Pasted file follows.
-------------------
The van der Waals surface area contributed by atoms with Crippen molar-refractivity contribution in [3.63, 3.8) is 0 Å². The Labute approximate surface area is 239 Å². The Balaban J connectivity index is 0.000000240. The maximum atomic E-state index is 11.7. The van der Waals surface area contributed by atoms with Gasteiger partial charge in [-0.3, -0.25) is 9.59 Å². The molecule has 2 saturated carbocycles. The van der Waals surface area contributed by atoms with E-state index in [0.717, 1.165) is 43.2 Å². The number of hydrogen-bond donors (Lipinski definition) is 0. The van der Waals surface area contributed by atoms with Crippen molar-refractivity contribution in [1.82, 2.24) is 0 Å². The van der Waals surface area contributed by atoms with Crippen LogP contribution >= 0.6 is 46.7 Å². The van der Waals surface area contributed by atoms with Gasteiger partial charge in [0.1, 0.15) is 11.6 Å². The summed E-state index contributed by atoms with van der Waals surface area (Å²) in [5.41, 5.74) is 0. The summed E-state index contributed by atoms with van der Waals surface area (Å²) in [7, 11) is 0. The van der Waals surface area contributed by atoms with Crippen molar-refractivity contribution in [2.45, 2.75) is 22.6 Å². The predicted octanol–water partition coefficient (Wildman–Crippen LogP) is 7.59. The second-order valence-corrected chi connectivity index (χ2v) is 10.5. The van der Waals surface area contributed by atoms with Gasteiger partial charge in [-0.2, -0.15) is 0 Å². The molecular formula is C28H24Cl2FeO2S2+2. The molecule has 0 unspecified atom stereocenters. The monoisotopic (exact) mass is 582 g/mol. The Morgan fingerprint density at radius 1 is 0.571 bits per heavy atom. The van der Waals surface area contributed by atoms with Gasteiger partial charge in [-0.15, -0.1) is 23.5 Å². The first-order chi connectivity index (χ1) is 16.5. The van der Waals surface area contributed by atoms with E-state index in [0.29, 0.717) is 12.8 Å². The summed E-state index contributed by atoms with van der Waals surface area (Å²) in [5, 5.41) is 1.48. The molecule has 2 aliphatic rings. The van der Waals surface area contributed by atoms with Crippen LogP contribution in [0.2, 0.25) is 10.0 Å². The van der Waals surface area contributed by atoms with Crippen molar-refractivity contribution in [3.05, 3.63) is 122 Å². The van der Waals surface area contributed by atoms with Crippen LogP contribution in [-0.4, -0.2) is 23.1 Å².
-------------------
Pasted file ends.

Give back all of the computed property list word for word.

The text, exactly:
The van der Waals surface area contributed by atoms with Crippen molar-refractivity contribution in [3.63, 3.8) is 0 Å². The Labute approximate surface area is 239 Å². The Balaban J connectivity index is 0.000000240. The maximum atomic E-state index is 11.7. The van der Waals surface area contributed by atoms with Gasteiger partial charge in [-0.3, -0.25) is 9.59 Å². The molecule has 2 saturated carbocycles. The van der Waals surface area contributed by atoms with E-state index in [0.717, 1.165) is 43.2 Å². The number of hydrogen-bond donors (Lipinski definition) is 0. The van der Waals surface area contributed by atoms with Crippen molar-refractivity contribution in [1.82, 2.24) is 0 Å². The van der Waals surface area contributed by atoms with Crippen LogP contribution >= 0.6 is 46.7 Å². The van der Waals surface area contributed by atoms with Gasteiger partial charge in [0.1, 0.15) is 11.6 Å². The summed E-state index contributed by atoms with van der Waals surface area (Å²) in [5.41, 5.74) is 0. The summed E-state index contributed by atoms with van der Waals surface area (Å²) in [7, 11) is 0. The van der Waals surface area contributed by atoms with Crippen molar-refractivity contribution in [2.45, 2.75) is 22.6 Å². The predicted octanol–water partition coefficient (Wildman–Crippen LogP) is 7.59. The second-order valence-corrected chi connectivity index (χ2v) is 10.5. The van der Waals surface area contributed by atoms with Gasteiger partial charge in [-0.2, -0.15) is 0 Å². The molecular formula is C28H24Cl2FeO2S2+2. The molecule has 0 unspecified atom stereocenters. The monoisotopic (exact) mass is 582 g/mol. The Morgan fingerprint density at radius 1 is 0.571 bits per heavy atom. The van der Waals surface area contributed by atoms with Gasteiger partial charge in [-0.15, -0.1) is 23.5 Å². The first-order chi connectivity index (χ1) is 16.5. The van der Waals surface area contributed by atoms with E-state index in [0.29, 0.717) is 12.8 Å². The summed E-state index contributed by atoms with van der Waals surface area (Å²) in [5, 5.41) is 1.48. The molecule has 2 aliphatic rings. The van der Waals surface area contributed by atoms with Crippen LogP contribution in [0.2, 0.25) is 10.0 Å². The van der Waals surface area contributed by atoms with Crippen molar-refractivity contribution in [3.05, 3.63) is 122 Å². The van der Waals surface area contributed by atoms with Crippen LogP contribution in [-0.4, -0.2) is 23.1 Å².